Our new survey shows many American consumers are in favor of regulations designed to give them greater control over how businesses use their personal data. 78% of them were aware of the Facebook data-sharing scandal, in which political consultancy firm Cambridge Analytica gained access to private information on more than 87 million Facebook users. 94% reported being generally concerned about their data and 57% said that the scandal made them even more concerned about their data privacy and security than they were before.
|Are you aware of the Facebook/Cambridge Analytica scandal?|
|Did the Facebook/Cambridge Analytica scandal change your opinion about sharing your personal data online?|
The survey results show that many American consumers are open to regulations designed to give them greater control over how businesses use their personal data. 69% of those surveyed would like to see privacy laws like the European Union’s General Data Protection Regulation (GDPR) enacted in the US.
|The General Data Protection Regulation (GDPR) will give European Union citizens greater control over how businesses can use their personal data. Would you like to see similar laws enacted in the US?|
When asked which of the GDPR provisions they’d most like to see enacted in the US, 38% responded with the ability to control how their data is used while 39% favored the “right to be forgotten” rule, which requires organizations to delete data they may have on a European user should the user ask.
|Which of these provisions of GDPR would you most like to see applied in the US?|
Despite the strong reaction to the Cambridge Analytica scandal, a third of Americans are still in favor of websites and mobile applications that use their data to provide more personalized ads and experiences—as long as the business behind the site or app is protecting their data and using it responsibly.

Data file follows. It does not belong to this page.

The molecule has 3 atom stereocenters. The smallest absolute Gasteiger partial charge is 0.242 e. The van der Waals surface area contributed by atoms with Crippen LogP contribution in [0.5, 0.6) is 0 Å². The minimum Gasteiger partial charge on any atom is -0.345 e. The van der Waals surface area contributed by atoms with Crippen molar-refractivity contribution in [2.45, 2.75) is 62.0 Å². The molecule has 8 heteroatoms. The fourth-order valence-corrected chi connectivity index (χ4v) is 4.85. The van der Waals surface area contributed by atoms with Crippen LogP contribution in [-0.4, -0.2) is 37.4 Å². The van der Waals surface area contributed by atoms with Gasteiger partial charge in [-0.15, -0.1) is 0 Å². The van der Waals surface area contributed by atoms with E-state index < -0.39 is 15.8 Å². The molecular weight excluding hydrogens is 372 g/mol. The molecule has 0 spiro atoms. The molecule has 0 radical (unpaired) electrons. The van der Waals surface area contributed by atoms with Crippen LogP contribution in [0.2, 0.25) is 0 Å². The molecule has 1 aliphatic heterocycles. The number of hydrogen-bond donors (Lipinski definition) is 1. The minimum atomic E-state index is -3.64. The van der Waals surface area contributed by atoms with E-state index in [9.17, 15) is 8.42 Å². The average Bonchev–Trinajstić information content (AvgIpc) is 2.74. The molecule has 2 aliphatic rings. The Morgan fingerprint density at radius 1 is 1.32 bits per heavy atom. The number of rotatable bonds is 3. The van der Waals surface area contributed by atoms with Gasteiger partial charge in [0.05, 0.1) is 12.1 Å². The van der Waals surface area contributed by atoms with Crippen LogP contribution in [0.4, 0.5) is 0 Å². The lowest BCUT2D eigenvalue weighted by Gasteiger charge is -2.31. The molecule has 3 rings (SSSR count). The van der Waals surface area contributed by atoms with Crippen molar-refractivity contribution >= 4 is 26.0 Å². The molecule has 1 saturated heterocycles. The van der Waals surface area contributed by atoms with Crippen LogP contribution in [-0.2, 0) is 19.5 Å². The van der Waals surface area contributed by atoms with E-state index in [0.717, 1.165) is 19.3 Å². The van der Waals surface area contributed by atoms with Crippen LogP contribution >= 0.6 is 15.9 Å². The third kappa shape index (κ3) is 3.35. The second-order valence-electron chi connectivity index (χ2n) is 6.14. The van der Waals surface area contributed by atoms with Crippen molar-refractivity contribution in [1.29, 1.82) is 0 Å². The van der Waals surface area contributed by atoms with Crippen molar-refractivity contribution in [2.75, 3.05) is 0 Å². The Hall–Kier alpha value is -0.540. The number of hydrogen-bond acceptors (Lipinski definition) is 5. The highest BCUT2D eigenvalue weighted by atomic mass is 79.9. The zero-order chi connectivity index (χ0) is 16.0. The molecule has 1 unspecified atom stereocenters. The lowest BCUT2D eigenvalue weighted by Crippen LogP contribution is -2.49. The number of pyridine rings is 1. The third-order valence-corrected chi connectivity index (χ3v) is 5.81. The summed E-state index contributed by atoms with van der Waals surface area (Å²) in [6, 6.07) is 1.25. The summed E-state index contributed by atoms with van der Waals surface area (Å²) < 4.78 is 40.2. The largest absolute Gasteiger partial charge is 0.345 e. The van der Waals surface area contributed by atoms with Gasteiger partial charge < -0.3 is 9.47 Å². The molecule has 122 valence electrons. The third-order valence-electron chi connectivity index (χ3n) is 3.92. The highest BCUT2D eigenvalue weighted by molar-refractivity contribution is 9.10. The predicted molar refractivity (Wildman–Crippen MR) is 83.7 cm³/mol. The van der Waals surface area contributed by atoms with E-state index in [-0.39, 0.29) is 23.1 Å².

The problem is a matter of trust: of those who aren’t okay with trading personal data for personalized experiences, half of them simply don’t like the idea of companies watching them online. Meanwhile, 43% don’t believe businesses in general care enough to keep their data private and secure while 73% agree businesses simply “know too much.” Two-thirds go so far as to say this affects their behavior online.
|Are you in favor of web sites or apps using what they learn about you to serve up advertisements that you might find interesting?|
|What are your feelings toward web sites in general today?|
|Do you think web sites know too much about you?|
1,051 US-based residents 18 years-old and over participated in Janrain’s Consumer Attitudes Toward Data Privacy Survey, conducted online in April of 2018.
For the complete survey results please download the report.
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